martes, 14 de febrero de 2017

Is it ethical to grow human organs in animals? | MercatorNet

Is it ethical to grow human organs in animals?

Is it ethical to grow human organs in animals?

Is it ethical to grow human organs in animals?

'Chimeras' are being billed as the next big thing in stem cell science.
Karl D. Stephan | Feb 14 2017 | comment 

The word "chimera" originally referred to a creature in Greek mythology. It had a lion's head and body, a goat's head growing out of its back, a serpent's tail, and it breathed fire. Also, it was female. Seeing a chimera was generally regarded as a bad omen, leading to earthquakes or famines.
The other use of the word, as in "the chimera of peace in the Middle East" is to mean something that's probably never going to happen. Recent experiments at the Salk Institute and elsewhere show that while mice may be able to grow organs for transplantation into sick rats, the hope that pigs may be able to grow human organs for transplants have receded into the future, and may never be realized. What I'd like to know is, should we even be doing this stuff at all?
First, the background.
Human organ transplants from either cadavers or live donors are plagued by the problem of rejection. The body recognizes foreign tissue and mounts an attack on it, leading to complications in organ transplants such as graft-versus-host disease, which can ultimately lead to the failure of the transplanted organ and other chronic and acute problems. So medical researchers would like to develop replacement organs from the patient's own body using the patient's own adult stem cells, which can be potentially made to become a wide variety of organs.
The problem is that for a desired organ such as a pancreas to develop from stem cells, it needs to be in an embryo, or an embryo-like environment that is similar enough to a human embryo to encourage the proper development and growth.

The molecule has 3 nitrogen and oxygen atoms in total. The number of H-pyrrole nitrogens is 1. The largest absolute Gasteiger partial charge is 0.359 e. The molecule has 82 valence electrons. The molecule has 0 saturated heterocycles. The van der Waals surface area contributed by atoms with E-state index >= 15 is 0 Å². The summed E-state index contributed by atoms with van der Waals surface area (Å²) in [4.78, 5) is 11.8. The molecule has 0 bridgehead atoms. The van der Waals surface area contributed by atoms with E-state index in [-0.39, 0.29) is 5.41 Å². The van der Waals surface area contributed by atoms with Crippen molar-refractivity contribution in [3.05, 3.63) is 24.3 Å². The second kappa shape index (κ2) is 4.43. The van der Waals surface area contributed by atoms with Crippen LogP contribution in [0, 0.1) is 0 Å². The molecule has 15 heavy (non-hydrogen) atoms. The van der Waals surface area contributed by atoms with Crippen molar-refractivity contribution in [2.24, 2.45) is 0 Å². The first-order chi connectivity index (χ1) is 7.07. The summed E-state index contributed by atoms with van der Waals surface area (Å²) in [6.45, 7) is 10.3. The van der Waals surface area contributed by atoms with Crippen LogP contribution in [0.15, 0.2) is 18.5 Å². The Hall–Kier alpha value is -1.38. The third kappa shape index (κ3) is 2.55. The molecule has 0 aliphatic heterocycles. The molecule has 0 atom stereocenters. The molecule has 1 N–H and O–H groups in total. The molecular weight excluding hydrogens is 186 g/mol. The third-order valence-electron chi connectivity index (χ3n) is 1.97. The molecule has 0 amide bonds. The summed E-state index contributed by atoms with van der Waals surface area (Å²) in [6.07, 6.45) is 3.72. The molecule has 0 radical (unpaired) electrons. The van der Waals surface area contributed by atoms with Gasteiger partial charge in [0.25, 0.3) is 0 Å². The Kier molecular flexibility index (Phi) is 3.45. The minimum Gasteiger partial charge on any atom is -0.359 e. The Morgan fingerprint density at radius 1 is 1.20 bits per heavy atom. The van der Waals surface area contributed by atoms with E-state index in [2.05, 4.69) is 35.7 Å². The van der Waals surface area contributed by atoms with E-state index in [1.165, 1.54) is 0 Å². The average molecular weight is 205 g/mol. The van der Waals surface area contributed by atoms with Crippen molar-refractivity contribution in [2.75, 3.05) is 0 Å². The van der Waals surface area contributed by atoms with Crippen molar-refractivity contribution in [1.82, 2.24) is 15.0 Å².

Pigs turn out to be one of the closest animals to humans physiologically, in terms of weight, size of organs, and other factors. So Juan Carlos Izpisúa Belmonte and Jun Wu of San Diego's Salk Institute inserted adult human stem cells in 2000 pig embryos and implanted the embryos in a number of female pigs. The yield wasn't very good—only 186 embryos lived as long as a month, at which time the pigs were "sacrificed." Many of the modified pig embryos were smaller than normal, and the human stem cells that survived were mostly just scattered around in the embryos rather than forming specific human organs.
Wu views this setback as temporary, calling it "a technical problem that can be tackled in a targeted and rational way."
At a recent workshop sponsored by the US National Institutes of Health (NIH), that federal agency reviewed the ethics of chimera research and said it would reconsider its current ban on federal funding of such work. But it is not clear now that a new administration has taken charge whether the ban will be lifted or not. The Salk Institute researchers got around the ban by using private funds for their research.
It's easy to think of arguments against chimera experiments involving human cells. The NIH people seem especially worried about the brain of a pig getting human brain cells, or the germ line (eggs and sperm) of a pig receiving human DNA. The thought that a candidate for transformation into pork chops has a family tree that includes your Uncle Jack is indeed a disquieting notion. And what about a human brain growing in a pig's body? Would that make the pig-chimera human?
Obviously, to answer this question requires that one have a robust definition of what it means to be human. And it's not clear to me that the NIH has such a definition, at least not one that can be coherently defended.